This system would be a supplementary communication network that would serve to minimize the traditional radio usage, since the constant use of traditional radios quickly drains their batteries, and replacing or recharging those could be very difficult in the battlefield.
And there are plenty of situations that require fast and secure communication within a distance of several kilometers when instead of speech, text message transfer is sufficient.
The supplementary communication network would be based on CW grenades. The CW grenade would be a smoke grenade size radio that would be specifically designed for battlefield conditions, and capable of receiving and transmitting continuous wave signals (like Morse code). Since the technology on which it is based already exists (for example the goTenna), the development costs could be reasonable.
2. The power supply will be provided by four rechargeable AA batteries.
3. The radio would be installed in the upper part of the CW grenade.
4. The top of the CW grenade would be fully rotatable so that the operating frequency could be selected. On the top of the CW grenade, like an hour's dial, there would be sixty line markings, and each marking would be a different frequency number. That is, the CW grenade would not have a digital display and various adjustment buttons, for making it even simpler and cheaper.
5. Safety pin to prevent accidental frequency change.
6. Very small folding handle in which a cord or a carabiner could be inserted, thus the CW grenades can easily carried on tactical vests, or can placed on combat vehicles and different landmarks, for example on tree branches.
Operation of the communication network:
The CW grenade would be designed for working in a network, which could contain various smart devices. Writing and reading messages would be done on smart devices connected to the CW grenades via radios. These smart devices could be secure, waterproof, shockproof and high battery capacity smartphones, laptops or similar smart devices.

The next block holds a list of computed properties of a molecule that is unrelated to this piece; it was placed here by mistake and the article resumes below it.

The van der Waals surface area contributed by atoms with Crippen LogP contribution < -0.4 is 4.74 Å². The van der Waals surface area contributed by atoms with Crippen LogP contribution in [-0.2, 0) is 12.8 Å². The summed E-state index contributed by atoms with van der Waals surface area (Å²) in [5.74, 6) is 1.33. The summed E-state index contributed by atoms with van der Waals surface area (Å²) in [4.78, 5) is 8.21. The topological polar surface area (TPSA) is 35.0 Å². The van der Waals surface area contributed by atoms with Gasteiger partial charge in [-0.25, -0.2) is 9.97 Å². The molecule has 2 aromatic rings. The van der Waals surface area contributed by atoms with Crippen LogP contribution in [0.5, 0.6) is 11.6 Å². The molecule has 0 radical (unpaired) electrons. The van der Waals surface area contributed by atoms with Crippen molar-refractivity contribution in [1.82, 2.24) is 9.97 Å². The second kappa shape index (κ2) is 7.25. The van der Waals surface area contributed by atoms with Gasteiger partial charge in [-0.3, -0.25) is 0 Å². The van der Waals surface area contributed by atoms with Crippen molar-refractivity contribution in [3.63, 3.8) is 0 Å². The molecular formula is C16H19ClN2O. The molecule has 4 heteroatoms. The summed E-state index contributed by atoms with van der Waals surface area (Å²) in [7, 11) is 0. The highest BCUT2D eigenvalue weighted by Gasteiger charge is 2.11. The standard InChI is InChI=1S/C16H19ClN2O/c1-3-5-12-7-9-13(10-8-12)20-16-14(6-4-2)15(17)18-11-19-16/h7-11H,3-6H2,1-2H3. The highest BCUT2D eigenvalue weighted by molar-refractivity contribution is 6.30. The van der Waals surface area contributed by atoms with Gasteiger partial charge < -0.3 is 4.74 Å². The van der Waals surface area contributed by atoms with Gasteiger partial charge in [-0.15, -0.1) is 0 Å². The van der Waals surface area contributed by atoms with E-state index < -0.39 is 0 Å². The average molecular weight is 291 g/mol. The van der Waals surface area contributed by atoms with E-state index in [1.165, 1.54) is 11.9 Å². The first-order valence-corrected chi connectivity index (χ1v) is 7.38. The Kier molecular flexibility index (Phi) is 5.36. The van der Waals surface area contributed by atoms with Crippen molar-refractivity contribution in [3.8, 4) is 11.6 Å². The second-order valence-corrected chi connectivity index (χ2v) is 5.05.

That is, a CW grenade would serve simultaneously for sending messages, and receiving targeted messages from other CW grenades, and as an automatic signal amplifier for transmitting messages between the CW grenades, but the messages would be handled through an app, that could be installed on any smart device which can be connected to the soldier's traditional handheld radio.
In its automatic signal amplifier function, the CW grenade would not amplify of the incoming signal, but would recognize the transmitted messages and resend them, so the transmitted signal would be strong and noiseless again. And since each message would have an own unique identification number, the CW grenades would not send the once already transmitted messages again.
Every soldier would have an own tactical smartphone and at least one CW grenade. To send a message, one of the soldiers would use the smartphone app to write the message. To ease the use, the smartphone could be fixed to forearm of the soldier. The message would be a short text message like an SMS. The app would encrypt the message, add a unique message identification number, the sender's own identification number and the recipient's own identification number, and then send it to the CW grenade via the soldier’s traditional handheld radio.
The CW grenade using its own radio will send the encrypted text message as CW signal. All CW grenades that operate at the same frequency and detect the signal will automatically recognize the identifier numbers from the signal, and if the smartphone with the recipient's identifier number is connected, then the message will be forwarded to the recipient's smartphone in which the app can decrypt and display the message.
The usefulness of this network is that no matter, how many CW grenades should be used as an amplifier between the sender and the recipient, and the soldiers can carry more CW grenades, which can be placed on the battlefield. Thanks to the durability of the CW grenades, there is no need to be careful when placing them, it can even be thrown on tops of trees and buildings, and these CW grenades can be left behind as a consumable device.
Because the CW grenades would be set to the same frequency as soldiers' own handheld radios, sending simple text messages through CW grenades instead of talking would be a very energy efficient way to communicate dozens or even hundreds of kilometers.
In addition, one of the sixty available frequencies on the CW grenade could be labeled as an emergency frequency, and equipped with external antennas and solar panels, the CW grenades set to the same frequency can be placed in permanent locations, from mountain tops to safe houses, creating an always available backup communication network in places like Afghanistan. The acceptable identification numbers could be pre-programmed into the placed CW grenades to prevent network overload by unauthorized using.